Ben Mason has been a Swiss Army knife of sorts for the Michigan Wolverines since he arrived on campus and has played in a variety of roles. Coming into this year, he had pretty strictly been known as a fullback and someone to hammer the middle of the line of scrimmage in short-yardage and goal line situations.
With the Wolverines going to more of a pro-spread system under Josh Gattis, the need for a fullback on the field diminished greatly, but Jim Harbaugh still saw a football player in every sense of the world that he wanted to get as many snaps as possible.
That would up him switching sides over to defense this offseason, where he repped with the defensive tackles. For a variety of reasons, that role did not wind up suiting him all that much. Mason is now playing fullback again and running backs coach Jay Harbaugh explained why during a meeting with the media on Wednesday.
“He has a very obvious skill set on our side of the ball in terms of being a really good blocker, having great contact courage, being able to run right through somebody without stopping his feet and playing with good leverage and hands,” Harbaugh said. “He has good hands, can catch the ball, can carry the ball. There are those things that always made him a natural fit.”
Even though the fullback in this new offense is a bit of a relic, we have still seen Mason in recent weeks as the lead blocker in the Wildcat formation, which has been “quarterbacked” by Hassan Haskins.
“I think it speaks to the flexibility of the system and Coach Gattis’ offense,” Harbaugh said. “Taking a guy like that who had a very specific role in a very different scheme, and then finding ways to apply it (to new offense). I think you will see that continue to grow as we move forward.”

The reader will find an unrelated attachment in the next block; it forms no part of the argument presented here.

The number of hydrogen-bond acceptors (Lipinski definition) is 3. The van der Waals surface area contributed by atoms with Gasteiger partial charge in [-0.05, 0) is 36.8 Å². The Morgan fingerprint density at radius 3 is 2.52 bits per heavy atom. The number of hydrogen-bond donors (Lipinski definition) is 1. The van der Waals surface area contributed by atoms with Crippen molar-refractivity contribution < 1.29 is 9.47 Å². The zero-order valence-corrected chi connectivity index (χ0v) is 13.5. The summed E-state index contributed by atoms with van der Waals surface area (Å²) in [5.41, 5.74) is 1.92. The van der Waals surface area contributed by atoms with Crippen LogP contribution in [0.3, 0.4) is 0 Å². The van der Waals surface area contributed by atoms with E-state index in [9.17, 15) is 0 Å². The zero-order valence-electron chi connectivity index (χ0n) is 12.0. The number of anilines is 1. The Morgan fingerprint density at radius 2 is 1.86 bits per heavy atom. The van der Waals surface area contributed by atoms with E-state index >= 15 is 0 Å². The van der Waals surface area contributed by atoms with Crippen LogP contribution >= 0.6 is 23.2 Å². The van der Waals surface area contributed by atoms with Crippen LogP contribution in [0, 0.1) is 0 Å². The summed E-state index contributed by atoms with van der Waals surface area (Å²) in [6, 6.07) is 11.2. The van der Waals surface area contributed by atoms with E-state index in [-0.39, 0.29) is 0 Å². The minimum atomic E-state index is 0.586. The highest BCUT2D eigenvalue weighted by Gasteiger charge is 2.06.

Harbaugh also addresses Chris Evans’ return
Chris Evans returns to Michigan’s running back room in 2020 after a year away due to a suspension from academic issues. Harbaugh also gave his reaction to Evans returning to the field, but said he could not speak on his behalf.
“I’m not sure, I couldn’t tell you what it was like for him – probably better for him to,” Harbaugh said. “I was excited. I was excited for him. Anybody who loves to play the game, a guy that loves football like him, it was – I know for me or most other guys, it would be tough to be away from the game. I was just excited for him to get back to what he loves to do. I briefly spoke with him a handful of times since then, just checking on him, seeing how he’s doing and where his head’s at with everything. I know he’s excited to get back more involved.”
Pat Forde explains Michigan football’s ‘comeback story’
Sports Illustrated’s Pat Forde took a look this week at some of the best turnaround jobs in-season so far and Michigan was named one of them after they bounced back from a horrid loss earlier this year at Wisconsin.
Here’s what Forde had to say about the Wolverines:
“Michigan (11). Low ebb: Getting run out of Camp Randall Stadium by Wisconsin on Sept. 21.
Since: the Wolverines have gone 6-1, and the lone loss (at Penn State) came within a dropped pass of taking the game into overtime.
What changed: Michigan stopped turning the ball over at an alarming rate. After nine turnovers in the first three games, it has had six in the last seven, and only one in the last three. Quarterback Shea Patterson regained full health, and developed a better sync with offensive coordinator Josh Gattis. And defensive coordinator Don Brown started mixing in some zone coverages, as opposed to living and dying with man-to-man.
Where Michigan stands now: The Wolverines are 8-2 with a trip to Indiana Saturday and the defining rivalry game against Ohio State Nov. 30. There is no reason to declare that Michigan can beat the Buckeyes—but that matchup no longer looks like a guaranteed, avert-your-eyes horror show for the home fans.”
Avoiding a horror show. That’s what it’s all about, folks.
- Cincinnati football threw some shade at the Bengals this week in a promotional tweet. Yikes.
- Ohio State president Michael Drake is retiring in 2020. More change coming to the leadership structure in Columbus.
- The naming rights to a bowl seem to be open soon, as Belk announced it will not renew its Belk Bowl sponsorship after this season.